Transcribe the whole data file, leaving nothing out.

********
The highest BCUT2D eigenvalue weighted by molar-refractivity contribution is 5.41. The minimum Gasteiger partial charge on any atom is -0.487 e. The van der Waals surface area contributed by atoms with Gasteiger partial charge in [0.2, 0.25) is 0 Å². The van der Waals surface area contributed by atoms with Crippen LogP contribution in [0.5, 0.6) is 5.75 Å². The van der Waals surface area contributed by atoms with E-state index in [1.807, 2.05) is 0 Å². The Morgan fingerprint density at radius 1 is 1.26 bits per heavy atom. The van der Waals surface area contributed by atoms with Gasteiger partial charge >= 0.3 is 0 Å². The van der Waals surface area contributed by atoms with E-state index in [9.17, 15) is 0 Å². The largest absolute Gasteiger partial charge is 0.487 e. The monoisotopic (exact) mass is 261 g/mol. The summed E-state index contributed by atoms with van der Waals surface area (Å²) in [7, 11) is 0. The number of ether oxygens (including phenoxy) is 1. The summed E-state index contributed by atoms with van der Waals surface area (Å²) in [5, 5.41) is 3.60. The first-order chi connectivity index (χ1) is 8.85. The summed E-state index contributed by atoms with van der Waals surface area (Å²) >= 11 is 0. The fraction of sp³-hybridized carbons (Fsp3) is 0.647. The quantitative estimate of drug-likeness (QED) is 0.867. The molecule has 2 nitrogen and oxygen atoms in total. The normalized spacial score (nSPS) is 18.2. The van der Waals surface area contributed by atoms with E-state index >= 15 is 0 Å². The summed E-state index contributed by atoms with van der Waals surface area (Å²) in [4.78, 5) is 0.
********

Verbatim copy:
The highest BCUT2D eigenvalue weighted by molar-refractivity contribution is 5.41. The minimum Gasteiger partial charge on any atom is -0.487 e. The van der Waals surface area contributed by atoms with Gasteiger partial charge in [0.2, 0.25) is 0 Å². The van der Waals surface area contributed by atoms with Crippen LogP contribution in [0.5, 0.6) is 5.75 Å². The van der Waals surface area contributed by atoms with E-state index in [1.807, 2.05) is 0 Å². The Morgan fingerprint density at radius 1 is 1.26 bits per heavy atom. The van der Waals surface area contributed by atoms with Gasteiger partial charge >= 0.3 is 0 Å². The van der Waals surface area contributed by atoms with E-state index in [9.17, 15) is 0 Å². The largest absolute Gasteiger partial charge is 0.487 e. The monoisotopic (exact) mass is 261 g/mol. The summed E-state index contributed by atoms with van der Waals surface area (Å²) in [7, 11) is 0. The number of ether oxygens (including phenoxy) is 1. The summed E-state index contributed by atoms with van der Waals surface area (Å²) in [5, 5.41) is 3.60. The first-order chi connectivity index (χ1) is 8.85. The summed E-state index contributed by atoms with van der Waals surface area (Å²) >= 11 is 0. The fraction of sp³-hybridized carbons (Fsp3) is 0.647. The quantitative estimate of drug-likeness (QED) is 0.867. The molecule has 2 nitrogen and oxygen atoms in total. The normalized spacial score (nSPS) is 18.2. The van der Waals surface area contributed by atoms with E-state index >= 15 is 0 Å². The summed E-state index contributed by atoms with van der Waals surface area (Å²) in [4.78, 5) is 0.